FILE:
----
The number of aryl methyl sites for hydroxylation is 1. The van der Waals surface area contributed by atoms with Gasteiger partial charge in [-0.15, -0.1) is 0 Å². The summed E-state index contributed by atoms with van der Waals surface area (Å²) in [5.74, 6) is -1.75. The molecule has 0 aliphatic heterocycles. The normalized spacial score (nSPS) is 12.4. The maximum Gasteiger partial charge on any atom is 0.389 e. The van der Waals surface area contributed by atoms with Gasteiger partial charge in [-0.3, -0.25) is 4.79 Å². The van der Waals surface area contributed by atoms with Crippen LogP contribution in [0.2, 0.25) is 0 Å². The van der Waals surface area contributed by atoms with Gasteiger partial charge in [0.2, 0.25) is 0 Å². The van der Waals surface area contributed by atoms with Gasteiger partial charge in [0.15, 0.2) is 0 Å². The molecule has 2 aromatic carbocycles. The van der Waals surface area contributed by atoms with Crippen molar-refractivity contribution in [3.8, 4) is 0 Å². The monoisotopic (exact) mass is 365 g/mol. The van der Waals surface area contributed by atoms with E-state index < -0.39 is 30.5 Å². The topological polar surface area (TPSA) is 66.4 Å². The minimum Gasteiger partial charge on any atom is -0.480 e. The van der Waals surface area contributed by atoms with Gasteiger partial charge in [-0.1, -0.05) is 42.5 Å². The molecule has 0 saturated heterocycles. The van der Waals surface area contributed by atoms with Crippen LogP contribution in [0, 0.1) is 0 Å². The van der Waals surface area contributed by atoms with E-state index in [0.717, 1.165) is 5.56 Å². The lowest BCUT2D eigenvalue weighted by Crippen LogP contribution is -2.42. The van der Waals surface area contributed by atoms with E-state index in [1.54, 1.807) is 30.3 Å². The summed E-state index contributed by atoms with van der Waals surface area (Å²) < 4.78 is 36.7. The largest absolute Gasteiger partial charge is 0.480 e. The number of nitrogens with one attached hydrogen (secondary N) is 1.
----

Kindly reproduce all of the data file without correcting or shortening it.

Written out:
The number of aryl methyl sites for hydroxylation is 1. The van der Waals surface area contributed by atoms with Gasteiger partial charge in [-0.15, -0.1) is 0 Å². The summed E-state index contributed by atoms with van der Waals surface area (Å²) in [5.74, 6) is -1.75. The molecule has 0 aliphatic heterocycles. The normalized spacial score (nSPS) is 12.4. The maximum Gasteiger partial charge on any atom is 0.389 e. The van der Waals surface area contributed by atoms with Gasteiger partial charge in [-0.3, -0.25) is 4.79 Å². The van der Waals surface area contributed by atoms with Crippen LogP contribution in [0.2, 0.25) is 0 Å². The van der Waals surface area contributed by atoms with Gasteiger partial charge in [0.2, 0.25) is 0 Å². The van der Waals surface area contributed by atoms with Gasteiger partial charge in [0.15, 0.2) is 0 Å². The molecule has 2 aromatic carbocycles. The van der Waals surface area contributed by atoms with Crippen molar-refractivity contribution in [3.8, 4) is 0 Å². The monoisotopic (exact) mass is 365 g/mol. The van der Waals surface area contributed by atoms with E-state index < -0.39 is 30.5 Å². The topological polar surface area (TPSA) is 66.4 Å². The minimum Gasteiger partial charge on any atom is -0.480 e. The van der Waals surface area contributed by atoms with Gasteiger partial charge in [-0.1, -0.05) is 42.5 Å². The molecule has 0 saturated heterocycles. The van der Waals surface area contributed by atoms with Crippen LogP contribution in [0, 0.1) is 0 Å². The van der Waals surface area contributed by atoms with E-state index in [0.717, 1.165) is 5.56 Å². The lowest BCUT2D eigenvalue weighted by Crippen LogP contribution is -2.42. The van der Waals surface area contributed by atoms with E-state index in [1.54, 1.807) is 30.3 Å². The summed E-state index contributed by atoms with van der Waals surface area (Å²) < 4.78 is 36.7. The largest absolute Gasteiger partial charge is 0.480 e. The number of nitrogens with one attached hydrogen (secondary N) is 1.